Analyst Corner: How Can Convenience Compete at the Food-to-go Table

21 billion is a big number. It is nearly triple the number of people on the planet, it’s bigger than some developing economies… and, it’s just shy of the predicted value of the UK food to go market for 2019 – which, according to HIM MCA, stands to be £21.2 billion.

How does the convenience channel fit into this mammoth figure? Convenience grab and go makes up a large chunk of the value, but cracks start to show when we look at food to go growth figures. Channel growth figures are positive, but they are lower than total market. This is to be expected; food to go specialists are focused on the task at hand and so have understandably developed an offer that better meets consumer needs and evolving trends.

Now, whilst we see the highest growth rates in food to go outlets that specialise in contemporary fast food and street food, it’s a couple of the big names I want to focus on and get to the bottom of why they stand ahead of a convenience store’s offer.

Firstly, a player who has undeniably excelled – Pret a Manager; Pret increased their turnover by 11.5% in the financial year to December 2018. Pret’s success can be attributed to, but not limited to, the fact it offers high quality hot and cold food to go options, caters for breakfast, snack, lunch and, arguably, dinner to go day parts, and regularly updates their menu to reflect current trends, often throwing in limited edition lines too to keep things exciting. These are 3 things food to go specialists tend to do better than convenience: better quality meals, better day-part specialisation and quicker reactions to food and drink trends.

Snacking

The question is, can convenience stores try and compete with this type of offer, and also, should they? Snack to go is still the biggest day-part of the food to go market. Traditional snacking categories, such as confectionery and crisps, have a high penetration in convenience stores. Snacking is a huge opportunity for the channel, but to win, snacking ranges must be in line with consumer trends in order to draw in younger food to go shoppers, who currently under-index in the channel. What other day-parts convenience should play into will depend massively on location, for example, a city centre with a working population will do much better from offering breakfast and lunch to go than a neighbourhood village store that does not have this passing trade. But, if playing into these other day-parts, in order to compete, a focus on quality and taste is imperative, given it is the second most important factor to a food to go shopper and good quality food will be readily available in neighbouring food to go specialists for a not too dissimilar price tag.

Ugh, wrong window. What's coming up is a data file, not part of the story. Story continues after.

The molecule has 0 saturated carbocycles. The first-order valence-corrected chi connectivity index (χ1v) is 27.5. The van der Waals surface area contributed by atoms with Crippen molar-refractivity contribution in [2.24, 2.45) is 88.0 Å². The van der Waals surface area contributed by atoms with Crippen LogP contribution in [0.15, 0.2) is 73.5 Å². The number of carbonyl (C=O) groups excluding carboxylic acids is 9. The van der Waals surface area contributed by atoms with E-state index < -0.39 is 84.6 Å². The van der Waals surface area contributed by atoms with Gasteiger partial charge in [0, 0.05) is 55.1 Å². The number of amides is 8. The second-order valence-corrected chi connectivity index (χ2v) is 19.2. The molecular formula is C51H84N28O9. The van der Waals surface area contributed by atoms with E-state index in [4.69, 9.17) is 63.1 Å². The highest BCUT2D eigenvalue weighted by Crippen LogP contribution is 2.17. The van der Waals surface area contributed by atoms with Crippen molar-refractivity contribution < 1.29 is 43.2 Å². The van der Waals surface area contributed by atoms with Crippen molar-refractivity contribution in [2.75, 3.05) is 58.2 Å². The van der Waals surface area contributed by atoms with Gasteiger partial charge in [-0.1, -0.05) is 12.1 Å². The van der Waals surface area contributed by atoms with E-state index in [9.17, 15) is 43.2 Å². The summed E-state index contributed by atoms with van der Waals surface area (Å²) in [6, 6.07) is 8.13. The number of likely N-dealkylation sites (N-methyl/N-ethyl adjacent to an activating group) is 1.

Speed of service & technology

Speed of service is the only factor that’s more important to the food to go shopper than quality and taste. The one thing we’ve seen a lot more of recently by food to go specialists is technological innovation that aids this speed of service, with technology in many cases adding other benefits too such as meal personalisation. A big name that stands out here is McDonald’s, who has also seen credible growth in the UK throughout recent years. McDonald’s introduced kiosk digital ordering in their stores several years ago, allowing shoppers to speedily order and then pick up from the counter. However, last month they evolved this further by introducing their ‘McDonald’s To-Go’ format. ‘M To-Go’ is a take-away only store where customers can only order via digital kiosks. This targets the fast-paced urban worker who wants to pick up good quality and tasty food to go quickly and with minimal fuss. 

Do I think convenience can do more with technology to draw in the food to go shopper? Certainly. Although, this does not mean I think staff should be fully replaced. Staff will always play a key role in convenience, as staff friendliness and helpfulness remains the top importance to a convenience store shopper, but the introduction of technology that speeds up service, such as self-service tills, will then allow for staff to focus on offering other added benefit services. In fact, this is where I think convenience could have its edge over food to go specialists – offering not only speed of service, but also that experience-enhancing personal service too that we do not necessarily see in outlets such as ‘M To-Go’. 

In conclusion, convenience can compete by maximising its existing strengths – snacking and staff-led in-store experience – it is in a position to win in these areas if it keeps up to date with trends and invests in technology. It should only go above and beyond this when its customer base and location is correct, and it has the means to compete on quality and taste.